WOW, DID SENATOR LEROY COMRIE ACTUALLY SAY SOMETHING INSIGHTFUL AT VIOLENCE RALLY

State Sen. Leroy Comrie (D-St. Albans), never one to shy away from criticism of the NYPD when he feels it appropriate, acknowledged that the homicide problem in the community runs deeper than police-on-civilian confrontations. He said that part of it is up to the community itself to handle.

Sharon Plummer, whose sons, Shawn and NeShawn, were shot to death three years apart in Far Rockaway, the crime scenes less than two blocks apart. Their killings remain unsolved. Plummer wore a T-shirt with the question, “Why my boys?” Carrying that further, Plummer said she long ago lost patience with the code against “snitching” to police. In response to “People in the community know what happened [to my sons],” she said. “If you see something, say something. Death is waiting in everyone’s backyard. Don’t wait until it comes to your front door.”

“You’ve heard of the ‘blue wall of silence,’” Comrie said, alluding to the code ascribed to police officers.“Let’s stop the black wall of silence.”

Wow, an elected official and a black elected official actually calling out African-Americans in their community who have done little to stop the nonsense, damn, I am surprised. It is the first time I am hearing an elected official in this community actually calling out people to be held accountable. Double wow.

On the other hand Senator James Sanders, Jr. said this about the police, I am assuming,  “They say there are only a few bad apples,” But I also know that unless you remove them, a few bad apples can spoil the entire barrel.”

Do you  mean like your crew of crooked and corrupt elected officials. You can also say that about the large amount of low-class human trash that has destroyed so much of this community, but that is not a few bad apples, that is about a dozen carts full and a whole damn orchard.

————————————–

From Queens Chronicle:

Victims’ families on the march in Queens

Crowd seeks answers to unsolved murders, police-community relations

Posted: Thursday, July 14, 2016 10:30 am | Updated: 12:28 pm, Thu Jul 14, 2016.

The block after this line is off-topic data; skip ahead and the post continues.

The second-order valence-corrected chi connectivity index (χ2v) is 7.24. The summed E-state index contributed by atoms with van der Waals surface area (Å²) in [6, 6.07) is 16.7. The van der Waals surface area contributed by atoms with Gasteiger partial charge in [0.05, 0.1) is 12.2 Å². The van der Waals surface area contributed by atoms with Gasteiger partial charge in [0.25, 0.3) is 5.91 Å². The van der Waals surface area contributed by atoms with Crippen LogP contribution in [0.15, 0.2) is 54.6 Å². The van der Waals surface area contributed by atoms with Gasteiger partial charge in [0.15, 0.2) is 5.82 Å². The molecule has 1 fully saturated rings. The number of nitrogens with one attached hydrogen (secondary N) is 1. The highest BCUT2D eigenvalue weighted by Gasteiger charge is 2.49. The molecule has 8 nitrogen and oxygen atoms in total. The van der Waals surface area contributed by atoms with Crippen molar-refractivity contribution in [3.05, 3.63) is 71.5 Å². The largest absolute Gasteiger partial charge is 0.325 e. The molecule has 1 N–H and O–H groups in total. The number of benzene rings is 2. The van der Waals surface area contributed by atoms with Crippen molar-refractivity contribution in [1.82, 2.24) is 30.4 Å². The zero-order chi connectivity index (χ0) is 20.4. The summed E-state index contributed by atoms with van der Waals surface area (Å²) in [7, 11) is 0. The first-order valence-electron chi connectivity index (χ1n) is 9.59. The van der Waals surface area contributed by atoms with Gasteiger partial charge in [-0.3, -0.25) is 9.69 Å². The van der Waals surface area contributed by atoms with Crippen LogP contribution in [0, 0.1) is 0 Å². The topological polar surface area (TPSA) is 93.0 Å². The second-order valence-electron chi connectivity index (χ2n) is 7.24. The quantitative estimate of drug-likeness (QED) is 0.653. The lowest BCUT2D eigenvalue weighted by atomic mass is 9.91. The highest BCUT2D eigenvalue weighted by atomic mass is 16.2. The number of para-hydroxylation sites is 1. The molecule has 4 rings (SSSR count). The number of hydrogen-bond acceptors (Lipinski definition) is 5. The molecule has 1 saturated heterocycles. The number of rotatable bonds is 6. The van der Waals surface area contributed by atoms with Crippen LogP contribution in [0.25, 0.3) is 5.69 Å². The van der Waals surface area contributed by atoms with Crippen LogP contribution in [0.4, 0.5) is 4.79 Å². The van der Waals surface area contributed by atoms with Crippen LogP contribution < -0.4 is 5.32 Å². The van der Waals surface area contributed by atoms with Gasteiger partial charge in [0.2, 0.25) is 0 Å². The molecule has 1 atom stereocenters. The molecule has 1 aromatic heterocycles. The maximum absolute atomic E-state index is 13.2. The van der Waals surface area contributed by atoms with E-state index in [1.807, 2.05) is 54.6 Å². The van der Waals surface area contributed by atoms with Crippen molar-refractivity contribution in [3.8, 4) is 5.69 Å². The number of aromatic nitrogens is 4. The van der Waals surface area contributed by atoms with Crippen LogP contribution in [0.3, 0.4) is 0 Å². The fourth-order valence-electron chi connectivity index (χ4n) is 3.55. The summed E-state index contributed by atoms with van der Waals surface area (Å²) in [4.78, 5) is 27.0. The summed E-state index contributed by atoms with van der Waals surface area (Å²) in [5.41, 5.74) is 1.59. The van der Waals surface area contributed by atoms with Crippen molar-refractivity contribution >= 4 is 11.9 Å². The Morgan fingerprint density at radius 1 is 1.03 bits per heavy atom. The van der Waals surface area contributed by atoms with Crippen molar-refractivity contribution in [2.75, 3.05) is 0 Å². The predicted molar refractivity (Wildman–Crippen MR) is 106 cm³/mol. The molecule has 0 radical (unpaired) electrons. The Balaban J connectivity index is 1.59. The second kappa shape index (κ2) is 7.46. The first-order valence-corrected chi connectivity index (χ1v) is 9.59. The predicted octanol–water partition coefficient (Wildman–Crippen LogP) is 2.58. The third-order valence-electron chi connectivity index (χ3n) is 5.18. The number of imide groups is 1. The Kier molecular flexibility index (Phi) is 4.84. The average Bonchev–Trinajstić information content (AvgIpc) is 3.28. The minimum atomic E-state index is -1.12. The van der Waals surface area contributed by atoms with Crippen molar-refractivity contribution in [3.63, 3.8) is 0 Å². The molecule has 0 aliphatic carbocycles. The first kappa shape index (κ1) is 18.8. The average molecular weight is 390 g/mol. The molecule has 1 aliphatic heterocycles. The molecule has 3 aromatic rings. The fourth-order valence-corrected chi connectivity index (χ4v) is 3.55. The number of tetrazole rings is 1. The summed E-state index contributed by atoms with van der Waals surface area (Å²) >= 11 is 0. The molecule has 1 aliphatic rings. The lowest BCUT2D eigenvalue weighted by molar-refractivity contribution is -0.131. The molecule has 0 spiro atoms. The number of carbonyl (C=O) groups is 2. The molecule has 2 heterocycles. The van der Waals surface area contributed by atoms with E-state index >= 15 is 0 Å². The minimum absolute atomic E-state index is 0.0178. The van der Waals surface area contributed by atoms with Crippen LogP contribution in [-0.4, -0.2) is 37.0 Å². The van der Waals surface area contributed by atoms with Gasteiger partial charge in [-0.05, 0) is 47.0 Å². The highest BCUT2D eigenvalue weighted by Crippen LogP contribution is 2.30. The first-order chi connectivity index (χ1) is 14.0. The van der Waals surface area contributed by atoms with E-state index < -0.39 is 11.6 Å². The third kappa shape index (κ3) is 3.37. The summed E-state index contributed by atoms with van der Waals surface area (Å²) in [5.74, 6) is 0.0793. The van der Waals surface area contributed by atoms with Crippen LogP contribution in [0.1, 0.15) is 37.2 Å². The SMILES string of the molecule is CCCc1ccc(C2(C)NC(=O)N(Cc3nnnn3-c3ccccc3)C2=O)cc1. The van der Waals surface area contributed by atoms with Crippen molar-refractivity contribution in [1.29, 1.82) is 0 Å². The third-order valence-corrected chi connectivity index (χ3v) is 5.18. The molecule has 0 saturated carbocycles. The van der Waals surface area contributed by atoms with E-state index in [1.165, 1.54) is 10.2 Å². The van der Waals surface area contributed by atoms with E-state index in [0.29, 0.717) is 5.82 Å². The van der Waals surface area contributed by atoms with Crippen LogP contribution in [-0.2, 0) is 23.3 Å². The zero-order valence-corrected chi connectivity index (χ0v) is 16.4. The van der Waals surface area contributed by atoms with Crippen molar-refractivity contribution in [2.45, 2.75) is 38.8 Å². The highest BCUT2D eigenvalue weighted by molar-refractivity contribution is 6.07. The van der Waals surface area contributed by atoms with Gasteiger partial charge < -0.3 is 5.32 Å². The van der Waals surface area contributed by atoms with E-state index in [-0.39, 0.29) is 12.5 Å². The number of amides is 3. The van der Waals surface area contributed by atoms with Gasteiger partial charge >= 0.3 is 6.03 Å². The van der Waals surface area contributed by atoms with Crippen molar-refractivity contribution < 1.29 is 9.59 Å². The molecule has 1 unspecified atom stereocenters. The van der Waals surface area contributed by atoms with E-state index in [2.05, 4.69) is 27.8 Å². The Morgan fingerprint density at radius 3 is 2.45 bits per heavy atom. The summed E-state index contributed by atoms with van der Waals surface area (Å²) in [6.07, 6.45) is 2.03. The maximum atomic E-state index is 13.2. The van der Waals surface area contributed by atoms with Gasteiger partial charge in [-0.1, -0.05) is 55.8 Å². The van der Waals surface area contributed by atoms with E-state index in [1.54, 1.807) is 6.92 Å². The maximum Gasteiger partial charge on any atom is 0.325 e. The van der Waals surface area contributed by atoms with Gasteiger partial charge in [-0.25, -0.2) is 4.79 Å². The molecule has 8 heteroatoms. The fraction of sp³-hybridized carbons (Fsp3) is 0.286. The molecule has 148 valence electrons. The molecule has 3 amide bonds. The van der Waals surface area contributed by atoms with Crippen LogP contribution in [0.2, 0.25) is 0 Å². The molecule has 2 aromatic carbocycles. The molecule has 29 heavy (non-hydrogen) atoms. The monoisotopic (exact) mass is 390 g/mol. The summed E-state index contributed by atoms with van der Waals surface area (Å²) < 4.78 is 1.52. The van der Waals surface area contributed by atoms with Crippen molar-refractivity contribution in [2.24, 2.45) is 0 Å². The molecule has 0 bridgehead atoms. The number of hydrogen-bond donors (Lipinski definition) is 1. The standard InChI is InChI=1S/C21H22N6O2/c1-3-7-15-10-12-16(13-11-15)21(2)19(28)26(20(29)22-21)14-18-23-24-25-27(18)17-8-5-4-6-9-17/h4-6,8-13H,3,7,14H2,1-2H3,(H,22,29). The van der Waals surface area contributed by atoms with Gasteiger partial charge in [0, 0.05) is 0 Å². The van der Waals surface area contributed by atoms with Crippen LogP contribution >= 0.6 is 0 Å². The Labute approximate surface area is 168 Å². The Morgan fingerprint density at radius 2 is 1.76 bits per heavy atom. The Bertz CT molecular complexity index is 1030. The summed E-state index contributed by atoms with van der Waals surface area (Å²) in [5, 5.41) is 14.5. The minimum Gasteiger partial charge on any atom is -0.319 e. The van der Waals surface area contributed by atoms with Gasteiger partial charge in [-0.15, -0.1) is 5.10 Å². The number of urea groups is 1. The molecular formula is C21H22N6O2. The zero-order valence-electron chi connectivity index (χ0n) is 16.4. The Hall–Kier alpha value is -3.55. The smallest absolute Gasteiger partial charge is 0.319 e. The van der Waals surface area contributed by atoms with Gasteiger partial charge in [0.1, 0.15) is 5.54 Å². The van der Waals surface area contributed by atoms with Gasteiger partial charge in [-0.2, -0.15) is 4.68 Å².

Kevin Livingston had intended Tuesday’s march through Jamaica and Kew Gardens to bring attention to gun violence, unsolved killings and police-community relations in Southeast Queens.

“I had been planning this for about two months,” said Livingston, a community activist who founded the organization 100 Suits for 100 Men, which links young men, including those who have been in trouble with the law, to educational and employment opportunities.

Then Alton Sterling, a black man, was shot and killed by police in Baton Rouge, La., on July 5. Police are alleging Sterling was reaching for a gun in his waistband. Critics say officers already had Sterling under control.

A day later in Minnesota, Philando Castile, also black, was shot to death in his car during a traffic stop in which he appears to have been trying to cooperate with police.

Then on July 7, a man angry over the killings opened fire at a Black Lives Matter march in Dallas.

The shooter, who subsequently was killed during a standoff with police, killed five police officers and wounded nine more plus two civilians.

He said his goal was to kill white people, particularly white police officers.

While no one on Tuesday could ignore the national events of the last several days, the march turned out pretty much as planned.

Gathering at 165th Street and Jamaica Avenue, those in attendance heard from Sharon Plummer, whose sons, Shawn and NeShawn, were shot to death three years apart in Far Rockaway, the crime scenes less than two blocks apart.